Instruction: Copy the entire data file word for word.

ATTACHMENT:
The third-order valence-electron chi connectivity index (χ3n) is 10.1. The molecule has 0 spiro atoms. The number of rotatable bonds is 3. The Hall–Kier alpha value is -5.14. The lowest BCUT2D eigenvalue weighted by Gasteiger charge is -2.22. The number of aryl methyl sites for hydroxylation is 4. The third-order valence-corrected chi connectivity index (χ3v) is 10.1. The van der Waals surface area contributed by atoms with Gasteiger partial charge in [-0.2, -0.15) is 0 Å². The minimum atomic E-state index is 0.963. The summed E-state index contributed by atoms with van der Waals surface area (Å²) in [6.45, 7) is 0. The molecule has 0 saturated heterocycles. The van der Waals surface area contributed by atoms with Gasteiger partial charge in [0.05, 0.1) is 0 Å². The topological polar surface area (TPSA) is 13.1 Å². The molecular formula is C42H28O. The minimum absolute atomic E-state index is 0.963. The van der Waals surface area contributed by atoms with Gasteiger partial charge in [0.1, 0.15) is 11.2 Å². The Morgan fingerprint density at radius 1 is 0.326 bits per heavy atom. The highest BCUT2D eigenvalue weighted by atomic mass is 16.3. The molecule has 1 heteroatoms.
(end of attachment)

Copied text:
The third-order valence-electron chi connectivity index (χ3n) is 10.1. The molecule has 0 spiro atoms. The number of rotatable bonds is 3. The Hall–Kier alpha value is -5.14. The lowest BCUT2D eigenvalue weighted by Gasteiger charge is -2.22. The number of aryl methyl sites for hydroxylation is 4. The third-order valence-corrected chi connectivity index (χ3v) is 10.1. The van der Waals surface area contributed by atoms with Gasteiger partial charge in [-0.2, -0.15) is 0 Å². The minimum atomic E-state index is 0.963. The summed E-state index contributed by atoms with van der Waals surface area (Å²) in [6.45, 7) is 0. The molecule has 0 saturated heterocycles. The van der Waals surface area contributed by atoms with Gasteiger partial charge in [0.05, 0.1) is 0 Å². The topological polar surface area (TPSA) is 13.1 Å². The molecular formula is C42H28O. The minimum absolute atomic E-state index is 0.963. The van der Waals surface area contributed by atoms with Gasteiger partial charge in [0.1, 0.15) is 11.2 Å². The Morgan fingerprint density at radius 1 is 0.326 bits per heavy atom. The highest BCUT2D eigenvalue weighted by atomic mass is 16.3. The molecule has 1 heteroatoms.